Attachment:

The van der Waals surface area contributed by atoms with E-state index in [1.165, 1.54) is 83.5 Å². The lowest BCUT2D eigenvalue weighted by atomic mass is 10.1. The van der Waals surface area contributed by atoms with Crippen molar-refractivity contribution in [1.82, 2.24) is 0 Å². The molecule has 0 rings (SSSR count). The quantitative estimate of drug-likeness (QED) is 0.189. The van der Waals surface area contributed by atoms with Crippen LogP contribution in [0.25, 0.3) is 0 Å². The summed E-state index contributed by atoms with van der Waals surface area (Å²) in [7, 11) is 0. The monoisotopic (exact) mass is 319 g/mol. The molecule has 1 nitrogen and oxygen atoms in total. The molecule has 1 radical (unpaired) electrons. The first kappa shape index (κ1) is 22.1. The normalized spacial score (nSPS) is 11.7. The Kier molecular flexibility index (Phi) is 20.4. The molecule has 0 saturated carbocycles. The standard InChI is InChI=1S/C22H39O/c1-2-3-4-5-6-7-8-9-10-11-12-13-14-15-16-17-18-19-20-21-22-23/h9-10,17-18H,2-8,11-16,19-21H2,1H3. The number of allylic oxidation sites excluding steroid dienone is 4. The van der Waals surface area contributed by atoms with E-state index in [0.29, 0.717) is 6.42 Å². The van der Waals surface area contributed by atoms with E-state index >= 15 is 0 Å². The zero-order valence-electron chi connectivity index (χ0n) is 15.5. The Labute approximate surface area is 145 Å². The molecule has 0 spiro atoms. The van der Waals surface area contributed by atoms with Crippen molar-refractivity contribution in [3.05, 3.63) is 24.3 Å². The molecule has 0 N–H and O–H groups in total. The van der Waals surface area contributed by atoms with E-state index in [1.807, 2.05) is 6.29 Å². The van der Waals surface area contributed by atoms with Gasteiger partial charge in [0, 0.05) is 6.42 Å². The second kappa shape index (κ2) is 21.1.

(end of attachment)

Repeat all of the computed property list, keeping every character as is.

The van der Waals surface area contributed by atoms with E-state index in [1.165, 1.54) is 83.5 Å². The lowest BCUT2D eigenvalue weighted by atomic mass is 10.1. The van der Waals surface area contributed by atoms with Crippen molar-refractivity contribution in [1.82, 2.24) is 0 Å². The molecule has 0 rings (SSSR count). The quantitative estimate of drug-likeness (QED) is 0.189. The van der Waals surface area contributed by atoms with Crippen LogP contribution in [0.25, 0.3) is 0 Å². The summed E-state index contributed by atoms with van der Waals surface area (Å²) in [7, 11) is 0. The monoisotopic (exact) mass is 319 g/mol. The molecule has 1 nitrogen and oxygen atoms in total. The molecule has 1 radical (unpaired) electrons. The first kappa shape index (κ1) is 22.1. The normalized spacial score (nSPS) is 11.7. The Kier molecular flexibility index (Phi) is 20.4. The molecule has 0 saturated carbocycles. The standard InChI is InChI=1S/C22H39O/c1-2-3-4-5-6-7-8-9-10-11-12-13-14-15-16-17-18-19-20-21-22-23/h9-10,17-18H,2-8,11-16,19-21H2,1H3. The number of allylic oxidation sites excluding steroid dienone is 4. The van der Waals surface area contributed by atoms with E-state index in [0.29, 0.717) is 6.42 Å². The van der Waals surface area contributed by atoms with E-state index >= 15 is 0 Å². The zero-order valence-electron chi connectivity index (χ0n) is 15.5. The Labute approximate surface area is 145 Å². The molecule has 0 spiro atoms. The van der Waals surface area contributed by atoms with Crippen molar-refractivity contribution in [3.05, 3.63) is 24.3 Å². The molecule has 0 N–H and O–H groups in total. The van der Waals surface area contributed by atoms with E-state index in [1.807, 2.05) is 6.29 Å². The van der Waals surface area contributed by atoms with Gasteiger partial charge in [0, 0.05) is 6.42 Å². The second kappa shape index (κ2) is 21.1.